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100,000 FLAT TAX IN ITALY

Italy introduced a new flat tax regime in order to attract High Net Worth Individuals (HNWI). The regime consists of a flat tax charge of € 100,000 per tax year in respect of every foreign sourced income.

But is it really just for the super rich? 
Read the article and find it out yourself.

Why moving to Italy?

There are thousands of reasons why someone should move to Italy: its history, its culture, its lifestyle, immaculate and priceless landscapes and the list can go on for hours and hours.
Anyway, there is a major reason why Italy is not a major relocation destination especially for the rich, the Italian tax system.

The Italian income tax system is based on progressive brackets ranging from 23% up to 43%, on top of regional and municipal taxes the overall tax burden can exceed 45%.
If you also account that Italian tax residents must disclose their foreign assets and pay wealth tax on their foreign financial activities and foreign real estate, you can easily understand why many wealthy individuals refrain from moving their residency to Italy.
Adding up an old fashioned bureaucracy, where hardly no one speaks English, and a very aggressive tax office, and the pie is cooked!

Other European countries have already introduced favourable tax regimes to bolster their attractiveness to foreign human and financial capital; most notably, the UK, Malta, Spain and Portugal.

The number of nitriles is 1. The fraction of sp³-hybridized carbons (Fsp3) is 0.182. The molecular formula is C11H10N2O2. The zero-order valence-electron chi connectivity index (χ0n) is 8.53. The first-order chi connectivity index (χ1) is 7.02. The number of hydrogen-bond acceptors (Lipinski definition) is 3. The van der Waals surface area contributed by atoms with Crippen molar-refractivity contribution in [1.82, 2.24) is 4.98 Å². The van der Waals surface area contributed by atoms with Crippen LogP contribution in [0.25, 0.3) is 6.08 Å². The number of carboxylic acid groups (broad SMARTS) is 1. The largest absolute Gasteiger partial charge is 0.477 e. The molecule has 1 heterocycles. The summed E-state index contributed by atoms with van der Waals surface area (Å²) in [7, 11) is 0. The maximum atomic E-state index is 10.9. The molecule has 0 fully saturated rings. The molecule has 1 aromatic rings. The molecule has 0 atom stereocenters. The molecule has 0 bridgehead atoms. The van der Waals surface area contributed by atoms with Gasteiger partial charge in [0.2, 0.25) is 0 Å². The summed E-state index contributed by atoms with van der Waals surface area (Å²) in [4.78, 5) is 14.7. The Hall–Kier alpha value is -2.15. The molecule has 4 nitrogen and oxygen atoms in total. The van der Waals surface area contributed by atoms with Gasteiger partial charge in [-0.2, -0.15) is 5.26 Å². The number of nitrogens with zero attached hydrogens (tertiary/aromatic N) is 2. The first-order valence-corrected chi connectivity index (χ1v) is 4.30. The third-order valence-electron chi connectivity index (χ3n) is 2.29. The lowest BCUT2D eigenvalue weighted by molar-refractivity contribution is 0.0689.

Since 2017 Italy has decided to join the team with a very competitive offer to new residents.

Let me explain you how Italy can be your next destination.

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How does this regime work?

The 100,000 flat tax regime is an elective regime for new residents of Italy, and the flat € 100,000 charge substitutes any income tax payable on foreign income and assets. You will not then pay any:

  • Income tax
  • Regional surcharge
  • Municipal surcharge
  • Capital gains and dividend tax
  • IVAFE – Wealth tax on foreign financial assets
  • IVIE – Wealth tax on foreign real estate

You need to pay the flat charge once per year on/before June 30th of the following year. Let’s say that you opted for the flat tax regime during the 2019 financial year, you must:

  • Pay the 100,000 charge on/before June 30th 2020
  • File your tax return on/before November 30th 2020

​The election lasts up to 15 years and the taxpayer can exit at any time without incurring in any clawback from the tax office.

The € 100,000 charge does not include any income made in Italy. In this case there are other favourable tax regime for new residents in Italy.

Unlike the UK Remittance Basis Income, you can repatriate all your income to Italy as you have already paid tax on; in fact, your monies are not required to stay abroad during this time.
You can then move your money to Italy without incurring in any tax charge.

Who can qualify?

In order to qualify you must not have been a tax resident of Italy for 9 of the past 10 years and make an election to treat your foreign income under the flat tax.

There is no nationality requirement to benefit of the 100,000 flat tax and all you have to do is becoming a tax resident of Italy, file your taxes regularly and pay the flat tax in one lump sum every year.